A select few games can be said to define PC gaming. What is perhaps most impressive about them is that they are all so different: knowing Starcraft tells you nothing about Oblivion, and vice versa. All these games are best understood by being played. So it is with Total War. While we love to delve into its technical, developmental and experiential innards, our reflections are no replacement for actual play.
The genius of its core design - which runs like a potent family resemblance through all the series - was to blend two existing types of game (turn-based strategy and real-time-strategy) to create an experience we had not seen before. Not only that, but it created a cerebral game: Total War requires mastery of both overall grand strategy as you run an empire, and minute local tactics as you scrap on its 3D battlefields.
It's a game where experimentation and martial grit are both essential to victory, and that's incredibly hard to convey in text. Yet it's a challenge we're constantly honoured with. The Total War series has been filled with games that confirmed our choices both as PC gamers and as PC gaming critics. In short, it makes us rather pleased to be able to write features like this one, where we have a chance to look back and try to pin down exactly what it is that makes the Total War games so utterly compelling.
Creative Assembly were not always in the business of defining PC gaming. Indeed, they previously made games for... EA Sports. But things were to change. One man who has seen that change is writer and designer Mike Brunton, who has worked on all of the Total War games. We asked him how Creative Assembly came to be what it is today, and what decisions led to the development of Shogun. "The Creative Assembly was founded by Tim Ansell in 1987, and specialised in console conversions, then moved on to doing sports games," says Brunton.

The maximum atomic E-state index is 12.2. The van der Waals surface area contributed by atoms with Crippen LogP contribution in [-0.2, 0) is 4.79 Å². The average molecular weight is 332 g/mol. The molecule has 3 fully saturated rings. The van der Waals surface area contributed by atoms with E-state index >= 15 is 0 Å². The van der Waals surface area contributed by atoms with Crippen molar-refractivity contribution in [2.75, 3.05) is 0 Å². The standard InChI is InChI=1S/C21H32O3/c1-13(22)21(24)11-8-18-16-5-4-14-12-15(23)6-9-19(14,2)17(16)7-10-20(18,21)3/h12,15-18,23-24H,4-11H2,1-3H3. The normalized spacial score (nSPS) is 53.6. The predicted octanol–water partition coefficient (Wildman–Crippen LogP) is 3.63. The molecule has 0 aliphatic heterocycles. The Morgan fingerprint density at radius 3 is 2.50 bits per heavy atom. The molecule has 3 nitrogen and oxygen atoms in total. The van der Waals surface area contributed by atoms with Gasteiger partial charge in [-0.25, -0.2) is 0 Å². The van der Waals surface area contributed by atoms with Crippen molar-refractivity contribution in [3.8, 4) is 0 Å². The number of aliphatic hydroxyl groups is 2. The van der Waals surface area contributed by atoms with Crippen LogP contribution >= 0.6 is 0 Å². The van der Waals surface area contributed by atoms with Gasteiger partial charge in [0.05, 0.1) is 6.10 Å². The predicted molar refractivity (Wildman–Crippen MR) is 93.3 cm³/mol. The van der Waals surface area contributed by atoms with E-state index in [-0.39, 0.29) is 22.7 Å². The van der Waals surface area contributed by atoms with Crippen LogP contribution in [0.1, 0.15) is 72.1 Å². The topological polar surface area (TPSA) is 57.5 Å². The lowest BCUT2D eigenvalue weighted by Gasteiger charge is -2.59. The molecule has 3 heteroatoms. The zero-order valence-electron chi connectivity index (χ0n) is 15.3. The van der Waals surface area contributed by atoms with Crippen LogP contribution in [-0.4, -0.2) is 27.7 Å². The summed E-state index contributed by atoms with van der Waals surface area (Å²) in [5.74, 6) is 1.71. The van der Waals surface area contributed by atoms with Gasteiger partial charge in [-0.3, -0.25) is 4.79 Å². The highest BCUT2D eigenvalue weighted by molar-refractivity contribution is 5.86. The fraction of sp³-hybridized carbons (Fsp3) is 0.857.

"Making the change to strategy games with Shogun: Total War was not an obvious move, but a lot of technical expertise had been built up, and Mike Simpson had arrived, bringing a metric shedload of creativity to the company. He also had - and has - a bit of a thing for strategy games. Everyone at Creative Assembly was ready for a new challenge."
That challenge was to create a game that would launch into a market dominated by the likes of the Command & Conquer series. After some rumination, Creative Assembly decided not to take the giants of strategy on directly, but to come up with another spin on the genre. Getting there would take some time, and the game would have to move from being a top-down 2D game of warfare to the 3D battlefield we see today.
The team started out very small: they just had Mike Simpson and a programmer working on the Shogun prototype, ramping up to ten people (tiny by today's standards) at the end of the project. "Shogun was a risk," says Brunton, "but it was a risk worth taking. There wasn't anything else out there that was even vaguely similar, combining turn-based strategy (the campaign map) with epic battles (the real-time strategy element). In fact, the game was meant to be the other way round, with epic battles and a bit of strategy. The strategy expanded as a means of creating interesting battles."
Playing Shogun now, you can see precisely what Brunton means: the campaign map anchors the game, but also directs it. The effect of fighting for your clan can be seen in the regions you can control and in the threats you defeat.
The game comes alive as the factions crash into each other in the real-time battles. Rather than being set tasks in a story provided by the designers, Total War let the story to belong to you. The skirmishes arose from your interaction with the other factions on the campaign map. Those 'situations' were played out in single battles in which hundreds of soldiers fought across vast landscapes. We had never seen the like of it before. First glimpses of Shogun at trade shows left a whisper of excitement across the industry. Even before it was ready, people knew it was going to be interesting.